A related issue consists in mixing military interests with that of patient-soldiers. Gross (2006, 103) argues that “[w]hile medical personnel work to provide good medical care, they are obligated to provide the care necessary to maintain soldiers as a fighting force—that is, a corporate personality. […] Soldiers do not receive medical care to guarantee their health as individuals but to preserve the health of a larger organism, a common good quite distinct from the interests of the soldier as patient.”
Thus, one should at least keep in mind that there can be a “a tension, if not competition, between protecting the rights of research subjects on the one hand and conducting research that some view essential to national security interests on the other.” (cf. Frisina, 2003, 538) Historical experiences can caution make sure that a study actually meets the ethical requirements and respects the rights of the human research subjects (cf. Bonham & Moreno, 2008).
Vulnerable or captive populations
Another major ethical concern for medical research in military contexts consists in the involvement of “vulnerable” or “captive populations”. Even though the term “vulnerable” may sound strange with regard to young and fit soldiers (and they themselves certainly often would not accept it), it makes sense as a term to highlight an ethical challenge with regard to consent to medical research.
Vulnerable or captive patients lack “in some critical sense […] the ability to exercise free choice” (Bonham & Moreno, 2008). People can for example be “desperately poor and frightened” (Leaning, 2001, 1432), feeling they not to have a choice; or they can be in a superior-subordinate relationship as for example military service members (Amoroso & Wenger, 2003). As a result, there is a danger that “military expediency may be used, albeit sub-consciously, to authorize research in soldiers that would not be permitted in the general population.” (Bonham & Moreno, 2008, 472) Or, in the words of De Lorenzo (2004, 129), “in the context of a research study, this special physician-researcher and service member–subject relationship is complex and not completely understood, even by those in uniform.” Generally, ethical issues when doing research with vulnerable populations may emerge because “they are unequal players and may thereby have a diminished ability to exercise free choice”. (Bonham & Moreno, 2008)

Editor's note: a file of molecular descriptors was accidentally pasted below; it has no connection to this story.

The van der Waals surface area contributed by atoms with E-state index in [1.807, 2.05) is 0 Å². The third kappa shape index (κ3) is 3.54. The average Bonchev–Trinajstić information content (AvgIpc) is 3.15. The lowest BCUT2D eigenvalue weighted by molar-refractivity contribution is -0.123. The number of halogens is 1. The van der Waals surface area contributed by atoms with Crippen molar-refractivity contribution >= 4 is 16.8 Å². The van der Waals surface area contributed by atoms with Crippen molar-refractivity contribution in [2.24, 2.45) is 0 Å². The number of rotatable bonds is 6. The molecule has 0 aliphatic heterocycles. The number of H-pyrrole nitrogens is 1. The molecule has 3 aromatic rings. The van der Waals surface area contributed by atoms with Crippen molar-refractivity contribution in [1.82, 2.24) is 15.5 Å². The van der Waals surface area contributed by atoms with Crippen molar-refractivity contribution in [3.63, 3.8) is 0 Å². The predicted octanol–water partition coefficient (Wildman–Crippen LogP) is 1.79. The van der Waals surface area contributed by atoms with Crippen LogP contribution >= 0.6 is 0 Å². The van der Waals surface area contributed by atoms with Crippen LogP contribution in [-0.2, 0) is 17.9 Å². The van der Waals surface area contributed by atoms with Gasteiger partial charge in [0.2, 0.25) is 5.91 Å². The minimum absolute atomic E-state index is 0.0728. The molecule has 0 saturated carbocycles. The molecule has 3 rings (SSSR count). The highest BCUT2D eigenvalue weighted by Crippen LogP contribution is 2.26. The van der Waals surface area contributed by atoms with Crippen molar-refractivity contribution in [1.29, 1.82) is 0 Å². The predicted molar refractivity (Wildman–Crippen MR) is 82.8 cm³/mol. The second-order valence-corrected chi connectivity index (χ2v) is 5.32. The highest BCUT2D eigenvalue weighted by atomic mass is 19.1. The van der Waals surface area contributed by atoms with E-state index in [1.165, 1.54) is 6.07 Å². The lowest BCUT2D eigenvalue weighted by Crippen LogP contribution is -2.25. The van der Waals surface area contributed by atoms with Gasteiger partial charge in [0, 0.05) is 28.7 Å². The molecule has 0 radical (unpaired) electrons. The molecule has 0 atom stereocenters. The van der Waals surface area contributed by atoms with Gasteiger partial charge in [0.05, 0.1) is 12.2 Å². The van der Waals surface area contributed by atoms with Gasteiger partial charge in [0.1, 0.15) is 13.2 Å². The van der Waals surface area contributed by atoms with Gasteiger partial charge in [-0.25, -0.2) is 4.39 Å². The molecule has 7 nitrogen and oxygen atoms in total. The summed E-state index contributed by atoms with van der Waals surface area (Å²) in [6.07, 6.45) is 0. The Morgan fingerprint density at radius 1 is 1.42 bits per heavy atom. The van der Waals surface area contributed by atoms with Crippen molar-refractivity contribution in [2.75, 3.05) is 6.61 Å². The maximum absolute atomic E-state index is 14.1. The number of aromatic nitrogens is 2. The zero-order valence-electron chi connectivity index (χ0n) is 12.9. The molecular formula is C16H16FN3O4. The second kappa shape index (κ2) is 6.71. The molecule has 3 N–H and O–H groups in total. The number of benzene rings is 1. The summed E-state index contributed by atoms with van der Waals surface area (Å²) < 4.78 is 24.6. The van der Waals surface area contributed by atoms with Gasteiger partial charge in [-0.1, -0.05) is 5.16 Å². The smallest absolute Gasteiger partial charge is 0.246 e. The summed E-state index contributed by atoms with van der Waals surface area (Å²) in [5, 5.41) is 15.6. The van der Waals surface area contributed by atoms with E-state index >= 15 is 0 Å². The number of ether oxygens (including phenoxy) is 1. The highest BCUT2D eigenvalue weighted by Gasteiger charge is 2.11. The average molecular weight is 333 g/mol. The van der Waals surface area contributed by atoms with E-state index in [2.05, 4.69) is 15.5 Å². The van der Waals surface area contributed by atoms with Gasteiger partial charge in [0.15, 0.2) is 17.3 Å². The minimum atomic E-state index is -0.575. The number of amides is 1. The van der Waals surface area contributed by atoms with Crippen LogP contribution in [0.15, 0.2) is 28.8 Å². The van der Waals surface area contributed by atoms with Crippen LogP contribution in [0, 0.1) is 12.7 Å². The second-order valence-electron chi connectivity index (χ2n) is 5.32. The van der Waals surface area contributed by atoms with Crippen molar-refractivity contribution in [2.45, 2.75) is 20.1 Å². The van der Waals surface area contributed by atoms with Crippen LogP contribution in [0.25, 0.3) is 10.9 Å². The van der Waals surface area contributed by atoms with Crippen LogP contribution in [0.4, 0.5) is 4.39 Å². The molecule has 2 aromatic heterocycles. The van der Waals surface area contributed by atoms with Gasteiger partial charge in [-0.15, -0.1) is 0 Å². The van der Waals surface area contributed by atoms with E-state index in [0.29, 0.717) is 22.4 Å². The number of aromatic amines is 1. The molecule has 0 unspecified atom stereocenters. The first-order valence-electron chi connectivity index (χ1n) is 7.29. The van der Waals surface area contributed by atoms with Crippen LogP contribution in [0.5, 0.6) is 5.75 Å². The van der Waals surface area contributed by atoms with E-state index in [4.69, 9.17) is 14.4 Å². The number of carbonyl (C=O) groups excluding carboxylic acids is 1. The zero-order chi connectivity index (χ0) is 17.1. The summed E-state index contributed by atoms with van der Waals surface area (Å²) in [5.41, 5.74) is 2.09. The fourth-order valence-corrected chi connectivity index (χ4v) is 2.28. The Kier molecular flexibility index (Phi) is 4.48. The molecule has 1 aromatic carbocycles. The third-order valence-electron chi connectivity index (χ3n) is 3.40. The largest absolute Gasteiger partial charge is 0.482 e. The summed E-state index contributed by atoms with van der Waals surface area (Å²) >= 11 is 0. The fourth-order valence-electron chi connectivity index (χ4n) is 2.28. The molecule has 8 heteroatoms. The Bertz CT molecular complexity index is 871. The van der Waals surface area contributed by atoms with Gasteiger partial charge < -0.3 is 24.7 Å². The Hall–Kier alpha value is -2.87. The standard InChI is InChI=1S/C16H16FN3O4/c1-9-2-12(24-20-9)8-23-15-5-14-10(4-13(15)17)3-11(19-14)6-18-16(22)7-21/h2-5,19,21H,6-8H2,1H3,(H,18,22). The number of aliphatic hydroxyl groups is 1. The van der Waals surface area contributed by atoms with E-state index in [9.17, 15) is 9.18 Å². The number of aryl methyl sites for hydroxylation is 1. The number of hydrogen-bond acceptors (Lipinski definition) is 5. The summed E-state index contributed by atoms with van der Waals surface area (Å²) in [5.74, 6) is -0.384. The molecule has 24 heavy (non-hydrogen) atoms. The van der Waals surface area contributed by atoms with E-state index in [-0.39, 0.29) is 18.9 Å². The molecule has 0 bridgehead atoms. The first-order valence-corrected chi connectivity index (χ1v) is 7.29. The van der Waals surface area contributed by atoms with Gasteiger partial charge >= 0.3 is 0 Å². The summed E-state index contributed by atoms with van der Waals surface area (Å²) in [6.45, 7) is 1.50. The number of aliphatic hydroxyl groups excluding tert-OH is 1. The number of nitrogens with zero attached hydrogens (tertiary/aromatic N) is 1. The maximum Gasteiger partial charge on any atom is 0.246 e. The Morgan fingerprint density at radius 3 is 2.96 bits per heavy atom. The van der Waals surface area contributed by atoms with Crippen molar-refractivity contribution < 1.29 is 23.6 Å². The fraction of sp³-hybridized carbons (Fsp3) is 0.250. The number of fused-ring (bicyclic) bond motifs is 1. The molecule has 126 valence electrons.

Working conditions in a “forward-deployed, austere, and hostile war zone” (De Lorenzo, 2004, 128) are probably not adapted to the systematic testing of new methods and treatments. This may one of the reasons why the law governing armed conflict stipulates that “medical or scientific experiments or any other medical procedure not indicated by the state of health of the person concerned and not consistent with generally accepted medical standards are prohibited.” (Henckaerts & Doswald-Beck, 2005, 320)
Of course, this should not be read as an argument to completely ban research from conflict settings. Much can be learned in these contexts (and historically has) and in the end civilian medicine profits as well (McManus et al., 2005). However, ethical restrictions of research are important and must be applied to avoid obvious and less obvious pitfalls for malpractice and possible abuse of human research subjects.
Ethics review boards
One way of trying to guarantee “coherent and consistent application of the ethical principles articulated in international guidance documents” (World Health Organization, 2011, 12) during research on human beings is the independent and ex ante evaluation of the research project by an institutional or external ethics review board.
Currently, the present collection does not contain a very large number of scenarios illustrating ethical issues of research in the military. There are two cases that reflect the use of (mandatory) vaccination against expected biological threats (click to read scenario 1 and scenario 2). In addition, there is one case description of applying an unproven method in treating a local kid. More cases will be added, and you can then find them on the section overview page.
If you have a scenario that fits into this category, do not hesitate to send it to us anonymously.
Selected professional ethics documents
References and further reading
Source: Written for the MME Scenario Collection by Dr phil Daniel Messelken, CMME Zürich.